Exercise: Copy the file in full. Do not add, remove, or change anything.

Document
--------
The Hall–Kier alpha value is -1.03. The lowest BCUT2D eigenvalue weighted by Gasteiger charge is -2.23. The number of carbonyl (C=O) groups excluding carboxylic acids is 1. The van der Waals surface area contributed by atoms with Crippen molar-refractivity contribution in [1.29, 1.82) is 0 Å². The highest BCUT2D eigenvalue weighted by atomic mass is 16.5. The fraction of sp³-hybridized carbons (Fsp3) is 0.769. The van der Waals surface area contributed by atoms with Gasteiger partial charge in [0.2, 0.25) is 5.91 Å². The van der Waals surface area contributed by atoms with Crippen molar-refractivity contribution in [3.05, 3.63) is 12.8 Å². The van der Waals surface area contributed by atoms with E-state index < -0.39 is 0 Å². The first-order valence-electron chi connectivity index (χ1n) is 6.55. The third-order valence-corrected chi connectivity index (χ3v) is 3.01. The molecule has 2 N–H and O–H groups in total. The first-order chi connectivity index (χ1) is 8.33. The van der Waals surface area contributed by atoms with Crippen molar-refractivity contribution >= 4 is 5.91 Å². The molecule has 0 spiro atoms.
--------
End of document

The Hall–Kier alpha value is -1.03. The lowest BCUT2D eigenvalue weighted by Gasteiger charge is -2.23. The number of carbonyl (C=O) groups excluding carboxylic acids is 1. The van der Waals surface area contributed by atoms with Crippen molar-refractivity contribution in [1.29, 1.82) is 0 Å². The highest BCUT2D eigenvalue weighted by atomic mass is 16.5. The fraction of sp³-hybridized carbons (Fsp3) is 0.769. The van der Waals surface area contributed by atoms with Gasteiger partial charge in [0.2, 0.25) is 5.91 Å². The van der Waals surface area contributed by atoms with Crippen molar-refractivity contribution in [3.05, 3.63) is 12.8 Å². The van der Waals surface area contributed by atoms with E-state index < -0.39 is 0 Å². The first-order valence-electron chi connectivity index (χ1n) is 6.55. The third-order valence-corrected chi connectivity index (χ3v) is 3.01. The molecule has 2 N–H and O–H groups in total. The first-order chi connectivity index (χ1) is 8.33. The van der Waals surface area contributed by atoms with Crippen molar-refractivity contribution >= 4 is 5.91 Å². The molecule has 0 spiro atoms.